For many years, I just accepted a lot of things.
Growing up, I just accepted that there were certain things I could do as a girl that boys couldn’t. I just accepted that there were even more things that I couldn’t do that boys could.
As a teenager, I just accepted that I was “weird” for liking math and science, since those were boy things. I just accepted that my love for English and grammar was perfectly fine because I was a girl.
In college, I just accepted the assumption that biology was an “easy” major and therefore more “girly” than others (go ahead – spend all night in a lab doing a pulse-chase and analyzing the results and then tell me just how darn “easy” that is).
As a young adult, I just accepted that the doctors wouldn’t tie my female friend’s tubes (after all, she was childless and single!), but didn’t even question my male friend’s vasectomy.
It’s not that I wasn’t a feminist. I’ve been fascinated by women’s rights since I read a biography of Susan B. Anthony way back in kindergarten. I always assumed I’d work full-time in a powerful role (as I kid, I thought I’d be a scientist. As an adult, I’ve realized that business is my game).
I was, however, also heavily socialized into gender roles. I was raised by a stay-at-home mom in a small town in a conservative part of the country. The women in my family made sure that I knew how to act like a “lady” even if I wasn’t going to pursue anything particularly “ladylike.” And I am grateful for knowing which fork to use and who to introduce to whom.
At some point, though, I stopped just accepting things.
It probably happened gradually, but I definitely stopped just accepting things.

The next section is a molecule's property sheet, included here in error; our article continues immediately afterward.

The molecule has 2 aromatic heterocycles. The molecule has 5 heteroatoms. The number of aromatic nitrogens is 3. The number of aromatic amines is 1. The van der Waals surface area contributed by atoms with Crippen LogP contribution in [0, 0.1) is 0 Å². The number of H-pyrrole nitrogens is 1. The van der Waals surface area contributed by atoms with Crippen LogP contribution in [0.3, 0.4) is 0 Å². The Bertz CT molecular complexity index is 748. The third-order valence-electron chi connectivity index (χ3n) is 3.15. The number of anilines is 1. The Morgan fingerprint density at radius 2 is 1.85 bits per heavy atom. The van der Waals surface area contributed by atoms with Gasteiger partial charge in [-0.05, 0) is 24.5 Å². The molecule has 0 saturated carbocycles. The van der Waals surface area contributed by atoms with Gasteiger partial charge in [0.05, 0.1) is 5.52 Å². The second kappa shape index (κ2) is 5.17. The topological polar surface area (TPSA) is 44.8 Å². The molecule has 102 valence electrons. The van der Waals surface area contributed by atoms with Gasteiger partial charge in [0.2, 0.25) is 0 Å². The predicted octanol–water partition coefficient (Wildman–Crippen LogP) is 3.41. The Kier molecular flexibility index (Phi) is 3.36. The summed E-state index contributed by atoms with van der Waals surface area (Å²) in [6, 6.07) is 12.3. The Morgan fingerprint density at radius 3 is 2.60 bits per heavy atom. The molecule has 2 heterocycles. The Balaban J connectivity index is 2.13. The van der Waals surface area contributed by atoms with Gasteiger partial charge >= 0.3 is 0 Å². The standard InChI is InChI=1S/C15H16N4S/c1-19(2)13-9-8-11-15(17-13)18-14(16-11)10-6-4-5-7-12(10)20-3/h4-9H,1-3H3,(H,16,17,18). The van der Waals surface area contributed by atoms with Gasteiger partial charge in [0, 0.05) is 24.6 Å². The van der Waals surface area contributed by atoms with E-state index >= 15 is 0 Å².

In college, I didn’t accept when my TA told me that girls couldn’t do physics.
As a young adult, I told someone (when he said, “When is your (student) husband going to start supporting you?”) that I was perfectly capable of supporting my husband and myself.
When I went to a family party, I got angry that I’d just taken my first executive role (in my late twenties, no less!), and everyone in my extended family was merely concerned with when I was going to have children. (Hint: never.)
During a review session, I had a yelling match when I realized that the group of managers had ranked all of the women lower than all of the men. (“I refuse to believe that ALL these women aren’t better than ONE of these men! Something must be wrong.”)
When I worked in a larger company, I pointed out that men got promoted more often than women.
I can’t be the only one.
I’ve been part of a lot of conversations recently where someone wonders whether gender issues have actually gotten worse. To some extent, maybe they have. The brogrammer culture and certain members of the Republican party aren’t exactly pictures of enlightenment. And don’t get me started on the insanity that is gendered toys.
I have to think, though, that I’m not the only woman who just accepted things once and who has stopped. I’m not the only woman expressing her views on blogs and social media. In fact, I’m not the only person who is standing up every day and saying that this isn’t okay.
I have to admit that this does get exhausting. I’m not trying to find things to stop accepting, but they’re in my face every day.
I noticed yesterday that the fun little “horsey ride” game that I was playing with my niece and nephew was heavily gendered, but I didn’t have the creativity to change it on the fly. I learned that game from my grandfather. It’s a treasured memory from my childhood. But the lady is gentle, and the gentleman gets to have much more fun. And that isn’t okay.
So I’ll keep pointing it out.
I’ll keep having the fights. I’ll keep noticing my own habits and traditions and stop accepting them. I’ll keep blogging, and I might even start writing for Entrepreneur again. Whatever, I do, I’m going to think before I just accept something at face value when it might reinforce hurtful stereotypes.
I hope you’ll join me.